When we talk about UX Design we refer to the overall experience, technical and graphical, the end user navigates through. We therefore mean the series of interactions with the page or app (click, scroll, hold, etc) that the user must perform to complete a so-called User story or more generally to perform any action in the app.
As for UI Design, on the other hand, we intend the creation of the interface with which users interact, that is the style, colors, fonts and everything that users see on the app.
Both aspects are closely connected and addressing them correctly it’s crucial to create a long-lasting successful product.
After defining to the smallest detail all aspects related to UI and UX, stitching together these elements pertains to another crucial activity to be carried out during these preliminary phases: Create a project **“Wireframe” ** - a schematic flow of screen and process steps through which the user will navigate to use the app.
The Wireframe will be a first visual draft of what the final layout will be.
A first draft where the interactions between the various screens, the spaces and the architecture of the elements are illustrated, not giving too much prominence to the styling of those elements (we will work on that in the following phases), while paying more attention to their contextual meaning for the end user.
The realization of the Wireframe will be the result of the work done by the Designers and is mainly based on UX. The goal is to make the app as "user-friendly" as possible.
We are now ready to create the mockups, which is the illustrative presentation of the product we will use to finalise an app prototype, which is a first clickable and interactive version of what will be the final app.
Creating a Prototype for your app has many advantages:
Here is an example of mockup that Fontoso realised for one of our clients (production time about 72h):
At this stage, we always suggest to carry out the following experiment to our customers: try to show it to someone (if a potential user, belonging to desired audience, even better) who has no knowledge of the app and analyze if its behavior (how it uses it) is in line with expectations on which such prototype has been built.
The UX is now ready: the clickable prototype is being defined and the features to be developed are now clear to both the development team and customer. The backend team will now start to design the “heart and soul” of any digital product: its Database.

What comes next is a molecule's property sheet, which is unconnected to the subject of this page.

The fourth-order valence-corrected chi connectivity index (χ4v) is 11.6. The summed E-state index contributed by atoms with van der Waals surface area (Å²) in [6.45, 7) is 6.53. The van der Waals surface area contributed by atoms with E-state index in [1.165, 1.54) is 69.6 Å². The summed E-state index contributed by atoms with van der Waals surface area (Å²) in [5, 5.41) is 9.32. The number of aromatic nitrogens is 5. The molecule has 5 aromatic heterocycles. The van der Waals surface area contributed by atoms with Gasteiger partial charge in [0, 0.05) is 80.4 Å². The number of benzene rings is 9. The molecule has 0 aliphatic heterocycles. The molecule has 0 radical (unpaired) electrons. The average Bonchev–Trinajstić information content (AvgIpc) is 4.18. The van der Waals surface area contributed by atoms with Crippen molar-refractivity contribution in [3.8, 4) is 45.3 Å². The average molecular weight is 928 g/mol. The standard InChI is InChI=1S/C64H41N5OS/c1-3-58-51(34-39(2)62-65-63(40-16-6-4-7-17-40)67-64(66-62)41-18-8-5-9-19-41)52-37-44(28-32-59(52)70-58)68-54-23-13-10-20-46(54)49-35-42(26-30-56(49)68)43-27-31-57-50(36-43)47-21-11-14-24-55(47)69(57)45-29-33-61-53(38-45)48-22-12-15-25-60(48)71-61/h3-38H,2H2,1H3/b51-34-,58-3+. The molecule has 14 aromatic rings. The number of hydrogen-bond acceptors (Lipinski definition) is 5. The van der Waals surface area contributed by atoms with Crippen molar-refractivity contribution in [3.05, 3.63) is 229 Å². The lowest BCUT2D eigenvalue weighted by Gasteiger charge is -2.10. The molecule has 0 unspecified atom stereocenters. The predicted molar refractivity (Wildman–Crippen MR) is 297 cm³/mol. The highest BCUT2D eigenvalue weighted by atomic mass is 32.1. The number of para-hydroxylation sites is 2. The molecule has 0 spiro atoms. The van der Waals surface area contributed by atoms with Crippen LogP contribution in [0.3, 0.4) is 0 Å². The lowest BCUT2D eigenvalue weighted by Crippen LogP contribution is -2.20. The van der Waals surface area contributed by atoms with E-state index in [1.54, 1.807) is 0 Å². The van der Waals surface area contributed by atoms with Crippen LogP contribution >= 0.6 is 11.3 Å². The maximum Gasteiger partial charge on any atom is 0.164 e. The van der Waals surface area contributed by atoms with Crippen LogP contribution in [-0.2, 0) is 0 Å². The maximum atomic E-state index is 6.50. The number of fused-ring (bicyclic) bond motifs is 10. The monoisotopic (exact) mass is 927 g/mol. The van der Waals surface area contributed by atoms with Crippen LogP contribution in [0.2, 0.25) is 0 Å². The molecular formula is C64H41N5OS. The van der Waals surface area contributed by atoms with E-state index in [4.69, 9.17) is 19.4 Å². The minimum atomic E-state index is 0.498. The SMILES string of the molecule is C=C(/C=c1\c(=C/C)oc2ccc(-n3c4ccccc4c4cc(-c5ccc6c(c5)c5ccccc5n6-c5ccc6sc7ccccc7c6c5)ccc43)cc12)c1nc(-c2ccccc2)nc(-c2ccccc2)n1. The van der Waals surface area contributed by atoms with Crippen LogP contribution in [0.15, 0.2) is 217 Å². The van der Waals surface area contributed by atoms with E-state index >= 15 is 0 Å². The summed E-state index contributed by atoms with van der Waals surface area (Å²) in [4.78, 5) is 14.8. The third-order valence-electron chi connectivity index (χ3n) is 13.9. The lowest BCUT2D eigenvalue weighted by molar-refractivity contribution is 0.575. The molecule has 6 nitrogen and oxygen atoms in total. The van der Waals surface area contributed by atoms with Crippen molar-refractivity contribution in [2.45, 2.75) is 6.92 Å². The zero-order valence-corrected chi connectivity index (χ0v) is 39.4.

During this phase it’s crucial to have a clear and transparent communication flow between the development team and the customer. In Fontoso, for example, we always share the database schema and validate it with our customers prior to any following actions. Such practice allows customers to have an overview on all the data or information that will be collected and stored in the database.
That of data is an aspect often underestimated but represents a key step. In particular with regard to future marketing actions.
The back-end of the applications we develop in Fontoso will be used both by the iOS and by the Android version. We create a single shared database for both versions of the app, speeding up development times and consequently reducing costs.
Let's move on to the front-end now!
For the development of the front end, that is everything that is visible in the app, the guidelines imposed by the prototype are followed. We use React Native, an open-source framework for mobile apps, created by Facebook. The use of this technology allows us to halve development times and costs for an iOS and Android app.
After seeing in practical terms how to transform an idea into an app, let's now analyze how the development roadmap and all costs of this process are estimated.
In regard to define a timeline, based on our experience as development agency, we were able to carry out the following estimates, mainly based on the app platform and features richness:
he answer, as always, is: it depends. To facilitate those who want to take the first steps towards creating a mobile application, we have developed an interactive tool online that will allow you to estimate in a few clicks a first cost structure for your project, and you check it out here: